Spinner dolphins are found in the tropical and subtropical waters in the Atlantic, Indian and Pacific oceans. They can also be found in some warm temperate areas. Spinner dolphins often occur near islands (Klinowska 1991).
is mostly pelagic. It does spend time in both shallow waters and deeper water farther from land.
Spinner dolphins are six to seven feet long and have a three part color pattern on their bodies. The pattern consists of a dark gray back, a pearl-gray side panel, and a white belly. Males possess a postanal hump and are generally larger than the females (Norris, 1991). Spinner dolphins that live farther away from land are morphologically different from those that live close to land (Norris et al, 1994).
Spinner dolphins are polygynandrous. The male senses when the female is ready to mate and pursues her. Mating happens within the school with no real mate selection.
Spinner dolphins mate when their hormone levels are high, which is one or two times a year. The male swims upside down underneath the female and inserts his penis into the female's reproductive tract (Norris, 1991). Males reach sexual maturity at about 10-12 years old, while the females' age at sexual maturity ranges from 5.5-10 years old. Adult females give live birth to one calf every 2 or 3 years. Gestation period averages 10.6 months (Klinowska, 1991).
Females nurse their calves for at least seven months.
Spinner dolphins may occur in schools with as many as 1,000 individuals, but it is common to have 200 or fewer to a school. They are very social with each other and with other species of ocean dwellers. Spinner dolphins have been known to associate with spotted dolphins, yellowfin, and skipjack tuna (Klinowska, 1991). Spinner dolphins rest in shallow waters, usually inlets. They tend to go back to the same area each day. When they are done resting, they quickly swim out to the deep area to feed on the vertically migrating fauna. When they are in the deep, darker waters, they are more susceptible to predation. There is a dominance hierarchy within the schools of spinner dolphins. It is sustained by a descending order of threats and by behaviors that involve caresses. Threats are usually a simple nudge or abrupt gesture. These hierarchies are active when the school is in an enclosed area, and not in the open sea (Norris, 1991).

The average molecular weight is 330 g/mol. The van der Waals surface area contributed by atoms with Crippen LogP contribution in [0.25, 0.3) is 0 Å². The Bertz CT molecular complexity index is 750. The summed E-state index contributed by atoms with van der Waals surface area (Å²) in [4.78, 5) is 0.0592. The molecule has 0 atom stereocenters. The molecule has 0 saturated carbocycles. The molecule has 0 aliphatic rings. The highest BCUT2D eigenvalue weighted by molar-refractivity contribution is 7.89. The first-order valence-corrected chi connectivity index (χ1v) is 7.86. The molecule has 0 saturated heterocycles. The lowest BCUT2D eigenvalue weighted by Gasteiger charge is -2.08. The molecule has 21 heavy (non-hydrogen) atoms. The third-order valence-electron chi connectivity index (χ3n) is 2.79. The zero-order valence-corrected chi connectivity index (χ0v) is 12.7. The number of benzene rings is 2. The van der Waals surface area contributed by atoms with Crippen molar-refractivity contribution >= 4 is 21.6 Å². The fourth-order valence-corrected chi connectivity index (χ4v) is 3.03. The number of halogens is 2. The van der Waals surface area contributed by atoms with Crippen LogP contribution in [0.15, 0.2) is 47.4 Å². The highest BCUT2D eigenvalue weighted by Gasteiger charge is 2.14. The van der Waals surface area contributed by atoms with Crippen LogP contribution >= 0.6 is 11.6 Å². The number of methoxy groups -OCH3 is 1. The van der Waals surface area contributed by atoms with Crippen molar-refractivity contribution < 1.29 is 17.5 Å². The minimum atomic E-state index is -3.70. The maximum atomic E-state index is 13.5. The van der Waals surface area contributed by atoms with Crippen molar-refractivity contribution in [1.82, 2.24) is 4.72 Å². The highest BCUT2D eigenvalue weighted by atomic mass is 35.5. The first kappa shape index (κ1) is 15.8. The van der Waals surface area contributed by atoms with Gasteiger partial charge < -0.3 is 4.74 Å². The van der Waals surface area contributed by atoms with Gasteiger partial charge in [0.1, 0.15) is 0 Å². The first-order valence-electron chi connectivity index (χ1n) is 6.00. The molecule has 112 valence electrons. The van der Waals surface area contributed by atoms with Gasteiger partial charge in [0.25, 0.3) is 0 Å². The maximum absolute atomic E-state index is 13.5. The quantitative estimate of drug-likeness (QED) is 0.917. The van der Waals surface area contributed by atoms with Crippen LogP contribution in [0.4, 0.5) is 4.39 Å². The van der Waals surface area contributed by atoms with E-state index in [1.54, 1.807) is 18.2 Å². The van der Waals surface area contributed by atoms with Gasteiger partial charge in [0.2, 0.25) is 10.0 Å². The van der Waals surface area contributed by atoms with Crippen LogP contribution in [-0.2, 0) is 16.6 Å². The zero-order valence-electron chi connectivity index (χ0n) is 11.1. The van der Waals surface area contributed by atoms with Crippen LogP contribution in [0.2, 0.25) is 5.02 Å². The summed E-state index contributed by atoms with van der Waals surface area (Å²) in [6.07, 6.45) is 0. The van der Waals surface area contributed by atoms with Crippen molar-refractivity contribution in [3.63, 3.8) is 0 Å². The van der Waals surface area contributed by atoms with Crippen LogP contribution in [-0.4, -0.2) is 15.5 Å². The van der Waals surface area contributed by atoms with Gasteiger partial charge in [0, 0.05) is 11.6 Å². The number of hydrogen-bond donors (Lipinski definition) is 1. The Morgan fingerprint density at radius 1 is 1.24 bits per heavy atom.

Spinner dolphins communicate with each other by echolocation, caressing each other, and using aerial patterns. They are most active when they have just finished resting.performs many kinds of jumps. The spinning jump is the trademark jump for this species; they are named for their amazing aerial spinning maneuvers. They do this most frequently at night (Norris et al., 1994).
Spinner dolphins are carnivorous. They eat mesopelagic fish and epipelagic and mesopelagic squid and shrimp (Klinowska, 1991). Most of the prey they eat are vertically migrating species (Norris et al., 1994).
Spinner dolphins attract tourists for dolphin watching. They are also subject to scientific investigation because of their remarkable capacity to learn.